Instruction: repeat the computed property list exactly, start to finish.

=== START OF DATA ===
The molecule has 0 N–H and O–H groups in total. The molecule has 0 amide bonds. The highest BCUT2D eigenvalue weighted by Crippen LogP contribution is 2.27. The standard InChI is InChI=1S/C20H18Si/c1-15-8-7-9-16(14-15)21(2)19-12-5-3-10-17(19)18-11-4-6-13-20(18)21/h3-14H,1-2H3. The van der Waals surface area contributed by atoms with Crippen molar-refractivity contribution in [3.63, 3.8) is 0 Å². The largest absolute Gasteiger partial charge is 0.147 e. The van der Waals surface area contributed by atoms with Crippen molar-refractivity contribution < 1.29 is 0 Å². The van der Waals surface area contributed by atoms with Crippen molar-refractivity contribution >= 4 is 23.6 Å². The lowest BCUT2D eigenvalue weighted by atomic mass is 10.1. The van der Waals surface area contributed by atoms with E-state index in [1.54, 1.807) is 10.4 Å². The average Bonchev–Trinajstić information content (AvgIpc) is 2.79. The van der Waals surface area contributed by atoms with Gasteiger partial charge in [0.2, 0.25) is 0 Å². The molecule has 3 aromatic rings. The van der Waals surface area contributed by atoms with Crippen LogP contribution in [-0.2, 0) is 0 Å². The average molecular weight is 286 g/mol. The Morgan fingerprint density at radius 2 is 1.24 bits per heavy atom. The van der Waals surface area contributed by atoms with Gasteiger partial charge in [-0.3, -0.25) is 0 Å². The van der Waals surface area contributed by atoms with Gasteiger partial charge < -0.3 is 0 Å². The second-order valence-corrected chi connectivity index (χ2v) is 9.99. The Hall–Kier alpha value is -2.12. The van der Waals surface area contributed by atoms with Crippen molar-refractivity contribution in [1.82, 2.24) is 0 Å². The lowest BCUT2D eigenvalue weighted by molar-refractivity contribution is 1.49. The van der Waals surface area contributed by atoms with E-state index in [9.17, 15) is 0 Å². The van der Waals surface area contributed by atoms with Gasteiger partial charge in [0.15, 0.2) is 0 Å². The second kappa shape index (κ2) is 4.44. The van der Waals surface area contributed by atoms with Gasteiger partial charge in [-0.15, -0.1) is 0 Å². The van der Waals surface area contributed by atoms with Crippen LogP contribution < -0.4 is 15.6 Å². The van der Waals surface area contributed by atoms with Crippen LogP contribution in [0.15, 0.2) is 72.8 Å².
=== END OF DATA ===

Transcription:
The molecule has 0 N–H and O–H groups in total. The molecule has 0 amide bonds. The highest BCUT2D eigenvalue weighted by Crippen LogP contribution is 2.27. The standard InChI is InChI=1S/C20H18Si/c1-15-8-7-9-16(14-15)21(2)19-12-5-3-10-17(19)18-11-4-6-13-20(18)21/h3-14H,1-2H3. The van der Waals surface area contributed by atoms with Crippen molar-refractivity contribution in [3.63, 3.8) is 0 Å². The largest absolute Gasteiger partial charge is 0.147 e. The van der Waals surface area contributed by atoms with Crippen molar-refractivity contribution < 1.29 is 0 Å². The van der Waals surface area contributed by atoms with Crippen molar-refractivity contribution >= 4 is 23.6 Å². The lowest BCUT2D eigenvalue weighted by atomic mass is 10.1. The van der Waals surface area contributed by atoms with E-state index in [1.54, 1.807) is 10.4 Å². The average Bonchev–Trinajstić information content (AvgIpc) is 2.79. The van der Waals surface area contributed by atoms with Gasteiger partial charge in [0.2, 0.25) is 0 Å². The molecule has 3 aromatic rings. The van der Waals surface area contributed by atoms with Crippen LogP contribution in [-0.2, 0) is 0 Å². The average molecular weight is 286 g/mol. The Morgan fingerprint density at radius 2 is 1.24 bits per heavy atom. The van der Waals surface area contributed by atoms with Gasteiger partial charge in [-0.3, -0.25) is 0 Å². The van der Waals surface area contributed by atoms with Gasteiger partial charge < -0.3 is 0 Å². The second-order valence-corrected chi connectivity index (χ2v) is 9.99. The Hall–Kier alpha value is -2.12. The van der Waals surface area contributed by atoms with Crippen molar-refractivity contribution in [1.82, 2.24) is 0 Å². The lowest BCUT2D eigenvalue weighted by molar-refractivity contribution is 1.49. The van der Waals surface area contributed by atoms with E-state index in [9.17, 15) is 0 Å². The van der Waals surface area contributed by atoms with Gasteiger partial charge in [0.15, 0.2) is 0 Å². The second kappa shape index (κ2) is 4.44. The van der Waals surface area contributed by atoms with Gasteiger partial charge in [-0.15, -0.1) is 0 Å². The van der Waals surface area contributed by atoms with Crippen LogP contribution < -0.4 is 15.6 Å². The van der Waals surface area contributed by atoms with Crippen LogP contribution in [0.15, 0.2) is 72.8 Å².